Investor’s Business Daily (www.investors.com) has an interesting article on the 3D printing industry. The three main US companies had a good day in yesterday’s trading session with 3D Systems up 4%, Stratasys up 7% and ExOne up 4%. Swedish Arcam, on the other side, saw its’ share decline by 6% on no news. Arcam received another important order for four systems two days ago from a customer within the aerospace industry. Arcam’s business is focused on the medical (implants) and aerospace industries. Arcam’s share should see a pop following yet another evidence of its great prospects.
Here is the article:
“The 3D printing market could soar to $8.4 billion in sales in 2025, from $777 million last year, fueled largely by the automotive, aerospace and medical markets, according a new report by Lux Research.
The auto, aerospace and medical industries are seen taking an 84% share of the 3D printing market, which is poised to grow at 18% annually, Lux says.
The report is validation for companies like 3D Systems (DDD), Stratasys (SSYS) and ExOne (XONE), which have seen their fortunes climb in recent years on the potential for the industry.
3D printing is the automated creation of a 3D object, which is built layer by layer with plastics, metals or other materials, from a computer design. The printers have been popular for rapid prototyping of product designs, but are moving into the creation more end-market products.
Lux Research predicts that the amount of 3D printable material sold will increase at the same 18% growth rate as the overall market, going from 880 tons in 2012 to 9,700 tons in 2025. But the cost of those materials will grow at a lower, 11% rate as new suppliers drastically reduce the current markup on materials. Lux sees the value of 3D printable material sold rising from $142 million in 2012 to $579 million in 2025.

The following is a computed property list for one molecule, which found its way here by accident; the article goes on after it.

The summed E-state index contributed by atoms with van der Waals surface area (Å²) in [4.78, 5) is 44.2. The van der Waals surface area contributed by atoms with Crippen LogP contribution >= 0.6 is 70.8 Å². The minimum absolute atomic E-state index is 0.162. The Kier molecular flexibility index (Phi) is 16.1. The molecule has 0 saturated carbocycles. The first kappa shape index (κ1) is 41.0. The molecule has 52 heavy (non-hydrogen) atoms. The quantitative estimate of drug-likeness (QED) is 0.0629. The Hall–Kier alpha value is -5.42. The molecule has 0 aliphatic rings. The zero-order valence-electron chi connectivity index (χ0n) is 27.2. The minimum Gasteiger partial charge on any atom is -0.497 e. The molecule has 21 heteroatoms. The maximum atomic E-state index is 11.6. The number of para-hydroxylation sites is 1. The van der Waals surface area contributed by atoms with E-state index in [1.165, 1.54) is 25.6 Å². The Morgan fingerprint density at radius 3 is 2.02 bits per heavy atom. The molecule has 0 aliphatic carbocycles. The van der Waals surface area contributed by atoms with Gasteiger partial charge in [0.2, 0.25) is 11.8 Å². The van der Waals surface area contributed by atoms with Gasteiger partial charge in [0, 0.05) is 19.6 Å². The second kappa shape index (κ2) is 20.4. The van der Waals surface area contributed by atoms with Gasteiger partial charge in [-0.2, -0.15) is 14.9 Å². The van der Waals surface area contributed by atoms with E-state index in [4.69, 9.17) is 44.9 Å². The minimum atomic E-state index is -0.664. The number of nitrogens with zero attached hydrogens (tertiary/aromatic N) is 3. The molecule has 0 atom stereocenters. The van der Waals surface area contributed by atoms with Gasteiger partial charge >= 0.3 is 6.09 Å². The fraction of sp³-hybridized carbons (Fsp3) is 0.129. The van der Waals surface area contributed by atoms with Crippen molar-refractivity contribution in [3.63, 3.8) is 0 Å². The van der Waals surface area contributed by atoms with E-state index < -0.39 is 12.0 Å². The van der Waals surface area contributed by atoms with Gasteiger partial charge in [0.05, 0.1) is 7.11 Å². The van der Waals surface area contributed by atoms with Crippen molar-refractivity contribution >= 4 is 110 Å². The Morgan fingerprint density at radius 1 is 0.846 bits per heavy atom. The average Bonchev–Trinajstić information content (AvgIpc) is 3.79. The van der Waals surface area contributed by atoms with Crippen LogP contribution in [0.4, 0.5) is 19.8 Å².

Small volume production of high-value parts, such as aerospace engine and automotive components will “zoom,” Lux says. This manufacturing niche will see sales rise from $1 million in 2012 to $1.1 billion in 2025.
Sensing an opportunity, in November, General Electric’s (GE) GE Aviation division purchased the assets of Morris Technologies and sister company, Rapid Quality Manufacturing. The two private companies specialize in 3D printing, or additive manufacturing, of rapid prototypes and end-use production components.
Similarly, the market for medical products produced by 3D printers also is in its infancy, says Anthony Vicari, a research associate at Lux. That market was worth $11 million in 2012 and is projected to reach $1.9 billion in 2025. Leading companies in the medical 3D printing space include Arcam, which makes orthopedic implants, and Oxford Performance Materials, which makes cranial and other implants using printers from Eos, Vicari says.
Meanwhile, consumer applications will remain small relative to industrial uses, he says. 3D-printed consumer goods were a $17 million market in 2012, led by $10 million from custom jewelry. The consumer market, dominated by hobbyists and artists, will grow to $894 million in sales in 2025, Vicari says.”
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